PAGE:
When you have a new baby, you’re always looking for ideas to get a good night’s sleep (for the whole family)! But what if the answer was simpler than you thought? That’s why I’m pleased to host award-winning singer, songwriter, and composer Jane Roman Pitt on the blog to explain why lullabies can be one of the most effective tools for restful nights.
Do Lullabies Work?
I recently read Arianna Huffington’s book, “The Sleep Revolution.” Everything she said made sense: shut off the computer and cell phone well before bedtime, try meditation, and avoid caffeine late in the day.
However, life changes with a new baby in the house, and there are many nights that everyone is wide awake because your little one is having trouble sleeping. All the tricks that might have helped you sleep better won’t necessarily work for a baby.
However, there is one tool that wasn’t mentioned in the book, but is highly effective for everyone: music. Lullabies really do work — and this soothing music has a powerful effect on babies and grownups alike.
According to Ivan Hewett, in the London Telegraph, “As soon as a lullaby begins, a soothing sense of order infuses the infantile consciousness. The swaying rhythm is close to its own heartbeat, and the quiet melodious sounds a blessed relief from the world’s usual racket . . .” This was based on research done at London’s Great Ormond Street Hospital showing that singing to babies soothes them, reduces their heart rate and lessens pain.
Lullabies have been around for a very long time — about two million years, says University of Washington Professor Ellen Dissanayake, author of Art and Intimacy: How the Arts Began. She proposes that lullabies might have been the first form of human vocal communication. In every era and every language lullabies provide comfort and communicate the message: “I love you and I’m here for you.”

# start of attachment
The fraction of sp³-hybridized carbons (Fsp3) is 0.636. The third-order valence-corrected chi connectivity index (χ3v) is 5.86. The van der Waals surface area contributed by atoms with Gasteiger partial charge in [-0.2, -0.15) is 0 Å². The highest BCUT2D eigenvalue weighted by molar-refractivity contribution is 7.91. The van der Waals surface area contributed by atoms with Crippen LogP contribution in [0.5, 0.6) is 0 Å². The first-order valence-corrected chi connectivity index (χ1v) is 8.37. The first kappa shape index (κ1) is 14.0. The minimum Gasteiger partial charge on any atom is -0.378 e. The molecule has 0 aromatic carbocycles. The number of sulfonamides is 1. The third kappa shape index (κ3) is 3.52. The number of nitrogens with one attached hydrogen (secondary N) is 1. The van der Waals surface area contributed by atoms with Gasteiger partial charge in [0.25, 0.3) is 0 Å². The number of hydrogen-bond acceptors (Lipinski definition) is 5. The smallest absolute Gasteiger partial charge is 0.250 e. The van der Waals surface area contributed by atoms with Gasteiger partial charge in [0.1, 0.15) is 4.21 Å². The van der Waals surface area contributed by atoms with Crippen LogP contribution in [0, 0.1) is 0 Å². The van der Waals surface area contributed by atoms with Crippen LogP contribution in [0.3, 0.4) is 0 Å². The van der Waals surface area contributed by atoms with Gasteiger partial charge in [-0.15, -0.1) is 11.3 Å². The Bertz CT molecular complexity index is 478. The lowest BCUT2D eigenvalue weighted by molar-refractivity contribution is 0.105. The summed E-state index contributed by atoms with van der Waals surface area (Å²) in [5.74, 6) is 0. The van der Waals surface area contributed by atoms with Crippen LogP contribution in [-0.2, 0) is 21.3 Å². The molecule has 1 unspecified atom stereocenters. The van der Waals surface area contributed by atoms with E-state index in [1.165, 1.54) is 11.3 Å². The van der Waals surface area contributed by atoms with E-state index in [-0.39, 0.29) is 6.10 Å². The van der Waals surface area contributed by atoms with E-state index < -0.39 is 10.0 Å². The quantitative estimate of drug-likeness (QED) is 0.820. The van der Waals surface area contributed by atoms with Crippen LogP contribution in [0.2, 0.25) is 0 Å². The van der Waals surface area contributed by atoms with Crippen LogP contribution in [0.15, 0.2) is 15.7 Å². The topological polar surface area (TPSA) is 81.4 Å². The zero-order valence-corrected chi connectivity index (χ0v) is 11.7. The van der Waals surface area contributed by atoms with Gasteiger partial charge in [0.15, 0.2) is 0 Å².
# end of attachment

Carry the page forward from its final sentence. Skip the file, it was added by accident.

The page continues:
Does this mean endless repetitions of “Twinkle Twinkle” every night? Just what is a lullaby, anyway? A lullaby is music that is soft, sweet, and soothing — and any kind of music that fits this description will work.
I first got the idea for this album from my grownup son, a new father at the time. When I mentioned my plan to record lullabies, he told me that Tom Waits’ “Midnight Lullaby” was his favorite song to play for his baby daughter. Why? Because he loved the song himself, and enjoyed listening to it night after night. My son’s friends agreed that by listening to their own favorite music, they felt relaxed instead of annoyed by the time the baby was asleep.
Lullabies that grown-ups will enjoy too:
So pick out your own favorite music that is soft, sweet, and soothing, and both you and your baby will quietly drift off to sleep. Sweet dreams!
About the Author: Jane Roman Pitt is an award-winning singer, songwriter, and composer—and a doting grandmother—living in the Blue Ridge Mountains of North Carolina. Her most recent album, “Road to Dreamland: Unexpected Lullabies for All Ages” has received a Gold Award from the Parents ’Choice Foundation. Jane’s website is www.ladylullaby.com.
Disclosure: This is a sponsored guest post.